All this has the good professor in quite a tizzy:

Rice’s student leftists and administrative apparatchiks — bent as they are on turning Houston’s academic Jewel in the Crown into the People’s Republic of South Main — won’t let the matter die a quiet death. They demand even greater dollops of contrition from the humbled coach.

Those at Rice who don’t adhere to the leftist party line, so dominant in American higher education, are targeted for abusive public pillory. In the China of Mao Zedong the target was intellectuals, former landowners and merchants and their descendants. On Rice’s campus those singled out for public opprobrium, it seems, are conservatives, and Christian conservatives in particular, at least those with the courage to speak their minds in the public square.

This tawdry attack on Hatfield raises yet again the question of what has happened to the freewheeling exchange of ideas that not all that many years ago echoed through the halls of American higher education?

There are three points that need to be addressed here.

1. The right to one’s opinion does not include the right to countermand one’s employer’s official policies. The large multinational corporation that I work for has very explicit nondiscrimination rules, including one that covers sexual orientation. Whatever I might think about gays in the privacy of my home, if I were to be quoted in a national publication saying that I’d fire any homosexuals who worked for me, I’d expect to get a call from the HR department telling me otherwise. If I didn’t like it, I’d be free to find employment elsewhere. And I assure you, the company I work for is nobody’s idea of a hotbed of leftists and apparatchiks.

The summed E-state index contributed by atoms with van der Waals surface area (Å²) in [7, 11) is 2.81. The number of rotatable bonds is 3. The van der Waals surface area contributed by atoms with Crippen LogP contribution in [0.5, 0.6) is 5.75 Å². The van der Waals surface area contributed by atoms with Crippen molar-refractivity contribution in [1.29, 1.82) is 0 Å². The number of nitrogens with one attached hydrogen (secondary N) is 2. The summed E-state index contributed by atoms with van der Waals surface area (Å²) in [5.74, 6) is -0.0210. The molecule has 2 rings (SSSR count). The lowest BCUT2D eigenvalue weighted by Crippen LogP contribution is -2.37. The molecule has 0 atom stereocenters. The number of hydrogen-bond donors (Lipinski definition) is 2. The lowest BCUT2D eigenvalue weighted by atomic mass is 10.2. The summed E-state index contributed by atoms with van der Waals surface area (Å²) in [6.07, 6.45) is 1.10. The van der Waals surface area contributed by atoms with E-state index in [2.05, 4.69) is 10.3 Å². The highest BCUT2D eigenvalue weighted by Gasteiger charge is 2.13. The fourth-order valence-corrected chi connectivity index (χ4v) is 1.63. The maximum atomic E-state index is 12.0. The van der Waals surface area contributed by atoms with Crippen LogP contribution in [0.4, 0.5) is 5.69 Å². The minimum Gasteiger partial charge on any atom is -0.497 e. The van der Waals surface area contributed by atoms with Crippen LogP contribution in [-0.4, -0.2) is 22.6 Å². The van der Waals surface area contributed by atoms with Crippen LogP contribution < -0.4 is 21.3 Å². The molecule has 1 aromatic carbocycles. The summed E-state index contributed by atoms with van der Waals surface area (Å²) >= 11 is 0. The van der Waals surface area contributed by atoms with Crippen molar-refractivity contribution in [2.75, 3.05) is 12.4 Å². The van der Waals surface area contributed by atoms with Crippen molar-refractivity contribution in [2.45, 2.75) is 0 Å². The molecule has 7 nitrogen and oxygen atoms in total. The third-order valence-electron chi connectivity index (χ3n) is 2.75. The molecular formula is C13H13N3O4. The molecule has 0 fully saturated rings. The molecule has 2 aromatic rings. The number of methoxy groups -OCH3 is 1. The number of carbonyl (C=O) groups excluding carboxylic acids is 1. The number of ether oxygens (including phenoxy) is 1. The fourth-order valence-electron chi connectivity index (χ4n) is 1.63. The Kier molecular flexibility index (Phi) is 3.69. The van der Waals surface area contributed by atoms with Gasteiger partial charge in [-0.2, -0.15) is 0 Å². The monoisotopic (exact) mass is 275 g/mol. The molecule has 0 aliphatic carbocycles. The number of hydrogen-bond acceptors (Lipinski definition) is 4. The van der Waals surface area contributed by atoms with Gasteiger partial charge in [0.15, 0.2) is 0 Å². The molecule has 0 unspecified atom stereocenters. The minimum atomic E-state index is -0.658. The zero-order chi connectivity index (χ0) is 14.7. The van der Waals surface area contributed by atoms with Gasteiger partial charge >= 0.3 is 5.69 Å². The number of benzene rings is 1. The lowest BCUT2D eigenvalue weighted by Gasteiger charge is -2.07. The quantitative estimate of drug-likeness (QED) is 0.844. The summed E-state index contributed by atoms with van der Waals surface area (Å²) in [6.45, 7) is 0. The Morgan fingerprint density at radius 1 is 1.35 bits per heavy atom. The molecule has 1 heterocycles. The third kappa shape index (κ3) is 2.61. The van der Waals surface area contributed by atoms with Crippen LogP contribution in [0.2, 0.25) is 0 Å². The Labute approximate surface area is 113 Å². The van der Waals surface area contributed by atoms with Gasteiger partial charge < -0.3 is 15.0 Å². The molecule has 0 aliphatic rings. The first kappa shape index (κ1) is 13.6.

2. The right to speak one’s mind does not include the right to be free from harsh criticism for doing so. Isn’t that what a “freewheeling exchange of ideas” is all about? I guess the professor is more interested in ideas that he happens to agree with.

3. I’m a fan of Rice sports. I think Ken Hatfield is the best coach Rice has had since Jess Neely. I want to see him coach at Rice for as long as he wants to. I join many other Rice fans in admiring Hatfield for how he goes about his job. He’s a winner with high standards who puts academics first. His honesty and integrity is beyond reproach. Many people, in rising to Hatfield’s defense after his remarks were published, noted Hatfield’s deeply held principles.